How to make Swedish cardamom mufffins

Similar to blueberry muffins, the use of bilberries and cardamom gives these Swedish treats a distinctive flavour which makes them perfect fika material.

How to make Swedish cardamom mufffins
All photos: John Duxbury/


Makes: 9 muffins

Time needed: 45 minutes (15 minutes preparation, 30 minutes cooking time)


75g frozen bilberries (wild blueberries) or frozen blueberries

240g plain (all-purpose) flour

12-15 green cardamom pods (or use 1 teaspoon of ready ground cardamom)

110g  butter, cubed and softened

200g  demerara sugar

1 egg, lightly beaten

1 tsp baking powder

1 tsp bicardbonate of soda (baking soda)

1/2 tsp salt

240ml buttermilk

1 lime, zest and juice

Photo: Swedish Food


1. Preheat the oven to 190°C (375°F, gas 5, fan 160°C) and line a muffin tray with 9 muffin cases.

2. Toss the frozen bilberries in a little flour and put them back in the freezer.

3. Lightly crush to cardamom pods to remove the seeds and then grind the seeds as much as possible using a pestle and mortar. You should end up with about 1 teaspoon of ground cardamom.

4. Beat the butter in a food mixer until it is very soft, about the consistency of mayonnaise.

5. Beat in the sugar, then the beaten egg and mix until well combined.

6. Sift the flour, baking powder, bicarbonate of soda, ground cardamom and the salt in a separate bowl and mix well.

7. Fold half of the flour mixture into the mix and then half the buttermilk, then remaining flour and buttermilk. Finally, fold in the lime juice and zest, but do not overwork. Leave the mixture overnight if possible.

8. Spoon the mixture into the muffin cases, dot with bilberries and sprinkle the remaining cardamom over the top.

9. Bake in the oven for about 30 minutes until golden brown and an inserted skewer comes out clean. Cool on a wire rack and eat when still warm.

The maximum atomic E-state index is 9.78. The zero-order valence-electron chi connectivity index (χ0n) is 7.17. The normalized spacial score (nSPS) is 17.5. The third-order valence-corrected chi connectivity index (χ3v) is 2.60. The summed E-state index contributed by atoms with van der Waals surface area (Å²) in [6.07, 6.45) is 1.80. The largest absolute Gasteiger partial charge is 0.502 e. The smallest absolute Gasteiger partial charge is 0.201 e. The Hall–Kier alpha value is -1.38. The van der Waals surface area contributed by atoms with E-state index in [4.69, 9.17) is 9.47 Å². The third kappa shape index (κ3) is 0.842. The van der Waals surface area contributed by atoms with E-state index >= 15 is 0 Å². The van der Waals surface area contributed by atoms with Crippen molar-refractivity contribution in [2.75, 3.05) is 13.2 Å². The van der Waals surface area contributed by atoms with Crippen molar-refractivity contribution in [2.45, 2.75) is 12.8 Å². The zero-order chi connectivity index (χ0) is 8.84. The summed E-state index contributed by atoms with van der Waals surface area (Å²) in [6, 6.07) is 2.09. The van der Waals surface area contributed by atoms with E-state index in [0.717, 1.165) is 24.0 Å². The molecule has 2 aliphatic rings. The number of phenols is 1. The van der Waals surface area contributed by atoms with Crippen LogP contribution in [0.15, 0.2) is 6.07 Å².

– Use frozen berries as it helps to prevent the colour from bleeding too much into the mixture.

– Tossing the berries in a little flour helps to prevent them from sinking.

– Use blueberries if you prefer or if you can’t find frozen bilberries (wild blueberries). Blueberries are a bit sweeter whilst bilberries have a stronger flavour.

Photo: Swedish Food

– If you can, leave the mixture to rest for up to 36 hours, as this enables the flour to hydrate and produce fluffier muffins. It doesn't make a really big difference, but it is worth doing if it is convenient and particularly if you want muffins for breakfast.

– Although most recipes use 2 tsp of baking powder, 1 tsp of baking powder and 1 tsp of bicarbonate of soda (baking soda) produces slightly fluffier muffins because of the presence of buttermilk and lime juice.

– Using buttermilk gives the muffins a slightly sour taste which is better for a muffin, but not so good for a cupake!

– Allow the muffins to cool slightly before serving, but muffins don’t keep very well, so don’t wait too long! (They can be reheated in a microwave: 30 seconds each on a medium setting.)

Recipe courtesy of John Duxbury, Editor and Founder of Swedish Food

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Five sweet treats you should be able to identify if you live in Sweden

Do you know your biskvi from your bakelse? Your chokladboll from your kanelbulle? Here's a guide guaranteed to get your mouth watering.

Five sweet treats you should be able to identify if you live in Sweden


The most famous of all Swedish cakes outside Sweden, the classic kanelbulle (cinnamon bun) is the symbol of Sweden abroad, no doubt helped by the fact that Swedish furniture giants IKEA stock frozen buns in their food stores for customers to bake off at home.

Forget American tear-apart cinnamon rolls baked in a pan and slathered with cream cheese frosting: a classic Swedish cinnamon bun is baked individually using a yeasted dough spread with cinnamon sugar and butter. The dough is then rolled up, sliced into strips which are then stretched out and knotted into buns, baked, glazed with sugar syrup and sprinkled with pearl sugar.